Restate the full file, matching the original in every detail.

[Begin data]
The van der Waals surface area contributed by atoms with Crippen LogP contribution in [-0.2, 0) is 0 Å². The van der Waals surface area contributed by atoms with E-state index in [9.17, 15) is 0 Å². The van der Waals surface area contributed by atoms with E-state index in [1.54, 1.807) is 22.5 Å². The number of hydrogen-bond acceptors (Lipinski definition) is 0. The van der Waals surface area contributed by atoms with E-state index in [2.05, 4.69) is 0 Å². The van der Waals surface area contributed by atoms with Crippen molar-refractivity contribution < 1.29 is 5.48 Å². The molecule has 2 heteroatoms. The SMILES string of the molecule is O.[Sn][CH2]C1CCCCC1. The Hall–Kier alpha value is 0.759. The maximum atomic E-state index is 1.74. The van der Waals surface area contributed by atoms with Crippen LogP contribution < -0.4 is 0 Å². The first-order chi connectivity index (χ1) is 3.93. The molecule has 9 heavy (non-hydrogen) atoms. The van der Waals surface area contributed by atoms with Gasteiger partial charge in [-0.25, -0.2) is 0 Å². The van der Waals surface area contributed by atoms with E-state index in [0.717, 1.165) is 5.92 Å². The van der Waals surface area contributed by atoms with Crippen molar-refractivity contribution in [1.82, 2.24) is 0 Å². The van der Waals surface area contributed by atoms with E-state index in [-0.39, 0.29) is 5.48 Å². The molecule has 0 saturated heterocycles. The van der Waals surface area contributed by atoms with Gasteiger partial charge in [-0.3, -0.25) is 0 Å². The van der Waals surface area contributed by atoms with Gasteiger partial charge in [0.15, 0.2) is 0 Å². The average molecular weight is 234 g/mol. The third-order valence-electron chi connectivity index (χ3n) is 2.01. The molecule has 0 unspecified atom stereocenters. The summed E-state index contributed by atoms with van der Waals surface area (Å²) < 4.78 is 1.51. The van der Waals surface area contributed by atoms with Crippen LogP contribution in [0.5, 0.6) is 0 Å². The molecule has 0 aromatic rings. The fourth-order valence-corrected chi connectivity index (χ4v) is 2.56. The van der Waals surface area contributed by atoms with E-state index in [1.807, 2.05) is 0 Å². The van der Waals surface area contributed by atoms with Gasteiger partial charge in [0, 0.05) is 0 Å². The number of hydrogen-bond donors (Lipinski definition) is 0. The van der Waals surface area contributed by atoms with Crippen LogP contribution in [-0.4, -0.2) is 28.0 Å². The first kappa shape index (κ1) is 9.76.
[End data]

The van der Waals surface area contributed by atoms with Crippen LogP contribution in [-0.2, 0) is 0 Å². The van der Waals surface area contributed by atoms with E-state index in [9.17, 15) is 0 Å². The van der Waals surface area contributed by atoms with E-state index in [1.54, 1.807) is 22.5 Å². The number of hydrogen-bond acceptors (Lipinski definition) is 0. The van der Waals surface area contributed by atoms with E-state index in [2.05, 4.69) is 0 Å². The van der Waals surface area contributed by atoms with Crippen molar-refractivity contribution < 1.29 is 5.48 Å². The molecule has 2 heteroatoms. The SMILES string of the molecule is O.[Sn][CH2]C1CCCCC1. The Hall–Kier alpha value is 0.759. The maximum atomic E-state index is 1.74. The van der Waals surface area contributed by atoms with Crippen LogP contribution < -0.4 is 0 Å². The first-order chi connectivity index (χ1) is 3.93. The molecule has 9 heavy (non-hydrogen) atoms. The van der Waals surface area contributed by atoms with Gasteiger partial charge in [-0.25, -0.2) is 0 Å². The van der Waals surface area contributed by atoms with E-state index in [0.717, 1.165) is 5.92 Å². The van der Waals surface area contributed by atoms with Crippen molar-refractivity contribution in [1.82, 2.24) is 0 Å². The van der Waals surface area contributed by atoms with E-state index in [-0.39, 0.29) is 5.48 Å². The molecule has 0 saturated heterocycles. The van der Waals surface area contributed by atoms with Gasteiger partial charge in [-0.3, -0.25) is 0 Å². The van der Waals surface area contributed by atoms with Gasteiger partial charge in [0.15, 0.2) is 0 Å². The average molecular weight is 234 g/mol. The third-order valence-electron chi connectivity index (χ3n) is 2.01. The molecule has 0 unspecified atom stereocenters. The summed E-state index contributed by atoms with van der Waals surface area (Å²) < 4.78 is 1.51. The van der Waals surface area contributed by atoms with Crippen LogP contribution in [0.5, 0.6) is 0 Å². The molecule has 0 aromatic rings. The fourth-order valence-corrected chi connectivity index (χ4v) is 2.56. The van der Waals surface area contributed by atoms with E-state index in [1.807, 2.05) is 0 Å². The van der Waals surface area contributed by atoms with Gasteiger partial charge in [0, 0.05) is 0 Å². The number of hydrogen-bond donors (Lipinski definition) is 0. The van der Waals surface area contributed by atoms with Crippen LogP contribution in [-0.4, -0.2) is 28.0 Å². The first kappa shape index (κ1) is 9.76.